Xbox Series X Accessible Hardware

Back in 2018, Microsoft surprised a lot of people when they announced the Xbox Adaptive Controller, which was designed to give disabled gamers more customization with customizable gaming tech (switch control, etc.). Now with next month’s release of the Xbox Series X, they seek to improve on their hardware accessibility even further. Recently, the design team opened up about adding tactile indicators on the ports for the new console. This is being designed both to assist gamers with visual impairments and for better cable management in general. The idea is you will be able to identify each port by touch because they will have a unique texture pattern, whether it be HDMI or USB. It’s an interesting addition, and I’m excited to see how it will work in practice once the Xbox Series X makes it to store shelves this November.

Prince of Persia: The Sands of Time Remake

Prince of Persia was one of my favorite action games on the PS2! Ubisoft India plans on remaking that game from the ground up and improving upon the classic gameplay. They claim their priority is for anyone to be able to play the game, so they’ve added new accessibility in the form of difficulty levels and a more finely tuned targeting system. For now, the publisher is being tight lipped about specifics and just says the remake will have accessibility on par with their recent titles like Assassin’s Creed Odyssey. If that’s true we can at least expect the game to have customizable controls and more options for subtitles. Some may remember that the original game had no subtitles at all, so that’s an area that could definitely benefit from inclusive design. I’ll be on the lookout for more accessibility news regarding The Sands of Time Remake, but until then look forward to playing this reimagining of a timeless classic in early 2021.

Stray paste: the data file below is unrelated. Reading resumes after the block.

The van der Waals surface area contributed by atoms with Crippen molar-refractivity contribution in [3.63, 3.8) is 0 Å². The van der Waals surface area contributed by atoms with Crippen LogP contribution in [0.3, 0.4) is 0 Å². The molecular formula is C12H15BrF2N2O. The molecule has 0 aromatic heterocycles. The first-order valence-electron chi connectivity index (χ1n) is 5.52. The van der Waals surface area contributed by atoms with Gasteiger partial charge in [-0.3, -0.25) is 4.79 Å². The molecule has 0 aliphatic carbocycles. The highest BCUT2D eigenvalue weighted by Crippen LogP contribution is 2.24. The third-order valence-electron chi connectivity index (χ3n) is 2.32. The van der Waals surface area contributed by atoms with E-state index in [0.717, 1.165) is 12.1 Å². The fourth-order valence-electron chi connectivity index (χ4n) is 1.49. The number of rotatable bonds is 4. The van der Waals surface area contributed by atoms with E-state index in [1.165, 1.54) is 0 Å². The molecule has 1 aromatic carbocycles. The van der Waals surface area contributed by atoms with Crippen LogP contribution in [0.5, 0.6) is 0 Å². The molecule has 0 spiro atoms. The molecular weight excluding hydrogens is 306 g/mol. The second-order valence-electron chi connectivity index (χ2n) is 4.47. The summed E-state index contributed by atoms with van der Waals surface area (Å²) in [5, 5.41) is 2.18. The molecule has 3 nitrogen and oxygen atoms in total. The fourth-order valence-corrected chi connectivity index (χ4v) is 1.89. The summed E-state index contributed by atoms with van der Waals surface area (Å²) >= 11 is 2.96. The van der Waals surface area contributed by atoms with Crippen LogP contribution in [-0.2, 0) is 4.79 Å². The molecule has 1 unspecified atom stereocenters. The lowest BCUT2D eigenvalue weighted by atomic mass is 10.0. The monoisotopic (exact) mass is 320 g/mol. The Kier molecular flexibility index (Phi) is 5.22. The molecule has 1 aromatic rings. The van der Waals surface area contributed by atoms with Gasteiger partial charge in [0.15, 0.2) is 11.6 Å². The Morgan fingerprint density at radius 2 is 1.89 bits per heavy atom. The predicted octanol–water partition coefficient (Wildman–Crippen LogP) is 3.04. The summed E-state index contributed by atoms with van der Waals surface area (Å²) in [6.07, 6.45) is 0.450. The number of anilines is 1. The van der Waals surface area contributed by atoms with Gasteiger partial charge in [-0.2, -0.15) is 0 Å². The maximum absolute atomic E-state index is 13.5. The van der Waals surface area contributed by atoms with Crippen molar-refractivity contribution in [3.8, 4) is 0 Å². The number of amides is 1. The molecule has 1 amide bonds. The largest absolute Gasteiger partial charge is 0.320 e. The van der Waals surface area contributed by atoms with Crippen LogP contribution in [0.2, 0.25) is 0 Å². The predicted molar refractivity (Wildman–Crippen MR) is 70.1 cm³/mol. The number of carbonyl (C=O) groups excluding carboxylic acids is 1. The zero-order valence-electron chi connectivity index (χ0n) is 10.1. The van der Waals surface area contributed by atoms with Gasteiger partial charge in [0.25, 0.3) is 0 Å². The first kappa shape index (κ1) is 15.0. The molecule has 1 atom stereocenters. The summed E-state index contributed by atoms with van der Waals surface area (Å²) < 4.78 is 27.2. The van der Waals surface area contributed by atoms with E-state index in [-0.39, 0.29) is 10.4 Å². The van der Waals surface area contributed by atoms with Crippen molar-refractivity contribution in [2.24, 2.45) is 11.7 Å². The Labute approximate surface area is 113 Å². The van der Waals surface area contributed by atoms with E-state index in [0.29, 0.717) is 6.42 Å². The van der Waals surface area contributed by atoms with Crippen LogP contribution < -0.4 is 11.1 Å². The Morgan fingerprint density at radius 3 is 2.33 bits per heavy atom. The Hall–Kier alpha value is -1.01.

Overwatch League Custom Sign Language

Overwatch has a lot of great accessibility features in game, but some have expressed having difficulties watching the Overwatch League as a deaf fan. London-based Overwatch team Hangar 9 has come up with their own version of Overwatch sign language that they designed to help viewers with hearing impairments. They created the language using pictures of the game heroes to give the vocabulary visual context. Blizzard recently showed interest when presented this method and admitted they wanted to do better with the broadcast. Overwatch already has in-game captions with the ability to subtitle important information onscreen and character names. Still, those over at Hangar 9 believe the broadcast could be more inclusive for deaf players by having real-life transcribers instead of relying on pre-existing AI. Hopefully, Blizzard will take that into consideration for future broadcasts of the Overwatch League.

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